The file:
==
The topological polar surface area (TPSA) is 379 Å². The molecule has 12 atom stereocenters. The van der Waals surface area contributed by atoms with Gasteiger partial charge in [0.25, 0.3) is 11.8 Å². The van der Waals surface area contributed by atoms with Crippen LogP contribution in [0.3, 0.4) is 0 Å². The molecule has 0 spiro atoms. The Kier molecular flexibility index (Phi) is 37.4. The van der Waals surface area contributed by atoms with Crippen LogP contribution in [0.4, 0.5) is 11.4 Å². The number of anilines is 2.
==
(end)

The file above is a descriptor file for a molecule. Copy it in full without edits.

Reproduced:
The topological polar surface area (TPSA) is 379 Å². The molecule has 12 atom stereocenters. The van der Waals surface area contributed by atoms with Gasteiger partial charge in [0.25, 0.3) is 11.8 Å². The van der Waals surface area contributed by atoms with Crippen LogP contribution in [0.3, 0.4) is 0 Å². The molecule has 0 spiro atoms. The Kier molecular flexibility index (Phi) is 37.4. The van der Waals surface area contributed by atoms with Crippen LogP contribution in [0.4, 0.5) is 11.4 Å². The number of anilines is 2.